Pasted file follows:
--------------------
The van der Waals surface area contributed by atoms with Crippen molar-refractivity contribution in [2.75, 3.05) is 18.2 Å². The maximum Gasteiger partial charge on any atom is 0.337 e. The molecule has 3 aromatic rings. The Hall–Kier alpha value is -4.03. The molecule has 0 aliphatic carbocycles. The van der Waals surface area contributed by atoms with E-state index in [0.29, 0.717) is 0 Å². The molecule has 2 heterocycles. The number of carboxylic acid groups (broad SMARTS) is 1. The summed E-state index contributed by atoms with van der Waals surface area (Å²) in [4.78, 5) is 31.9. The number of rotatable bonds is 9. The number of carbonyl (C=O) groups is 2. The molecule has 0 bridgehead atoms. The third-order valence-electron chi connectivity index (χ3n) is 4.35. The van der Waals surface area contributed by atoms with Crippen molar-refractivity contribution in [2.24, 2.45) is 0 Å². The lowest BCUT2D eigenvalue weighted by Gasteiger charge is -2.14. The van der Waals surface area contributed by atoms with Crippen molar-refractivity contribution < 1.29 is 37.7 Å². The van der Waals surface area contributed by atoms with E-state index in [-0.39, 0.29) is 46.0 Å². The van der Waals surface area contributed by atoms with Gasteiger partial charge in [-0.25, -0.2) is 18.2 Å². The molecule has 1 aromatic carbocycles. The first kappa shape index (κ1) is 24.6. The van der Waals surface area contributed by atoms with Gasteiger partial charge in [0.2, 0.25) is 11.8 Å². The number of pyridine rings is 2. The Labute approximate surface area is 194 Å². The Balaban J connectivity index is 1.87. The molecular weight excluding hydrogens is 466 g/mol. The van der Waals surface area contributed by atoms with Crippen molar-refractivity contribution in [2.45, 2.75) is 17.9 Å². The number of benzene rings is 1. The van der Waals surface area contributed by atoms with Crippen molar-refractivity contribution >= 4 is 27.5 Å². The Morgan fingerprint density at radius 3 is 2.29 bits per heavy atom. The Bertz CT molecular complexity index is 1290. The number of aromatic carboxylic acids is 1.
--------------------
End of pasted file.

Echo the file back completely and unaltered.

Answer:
The van der Waals surface area contributed by atoms with Crippen molar-refractivity contribution in [2.75, 3.05) is 18.2 Å². The maximum Gasteiger partial charge on any atom is 0.337 e. The molecule has 3 aromatic rings. The Hall–Kier alpha value is -4.03. The molecule has 0 aliphatic carbocycles. The van der Waals surface area contributed by atoms with E-state index in [0.29, 0.717) is 0 Å². The molecule has 2 heterocycles. The number of carboxylic acid groups (broad SMARTS) is 1. The summed E-state index contributed by atoms with van der Waals surface area (Å²) in [4.78, 5) is 31.9. The number of rotatable bonds is 9. The number of carbonyl (C=O) groups is 2. The molecule has 0 bridgehead atoms. The third-order valence-electron chi connectivity index (χ3n) is 4.35. The van der Waals surface area contributed by atoms with Crippen molar-refractivity contribution in [2.24, 2.45) is 0 Å². The lowest BCUT2D eigenvalue weighted by Gasteiger charge is -2.14. The van der Waals surface area contributed by atoms with Crippen molar-refractivity contribution < 1.29 is 37.7 Å². The van der Waals surface area contributed by atoms with E-state index in [-0.39, 0.29) is 46.0 Å². The van der Waals surface area contributed by atoms with Gasteiger partial charge in [-0.25, -0.2) is 18.2 Å². The molecule has 1 aromatic carbocycles. The first kappa shape index (κ1) is 24.6. The van der Waals surface area contributed by atoms with Gasteiger partial charge in [0.2, 0.25) is 11.8 Å². The number of pyridine rings is 2. The Labute approximate surface area is 194 Å². The Balaban J connectivity index is 1.87. The molecular weight excluding hydrogens is 466 g/mol. The van der Waals surface area contributed by atoms with Crippen molar-refractivity contribution in [2.45, 2.75) is 17.9 Å². The number of benzene rings is 1. The van der Waals surface area contributed by atoms with Crippen molar-refractivity contribution >= 4 is 27.5 Å². The Morgan fingerprint density at radius 3 is 2.29 bits per heavy atom. The Bertz CT molecular complexity index is 1290. The number of aromatic carboxylic acids is 1.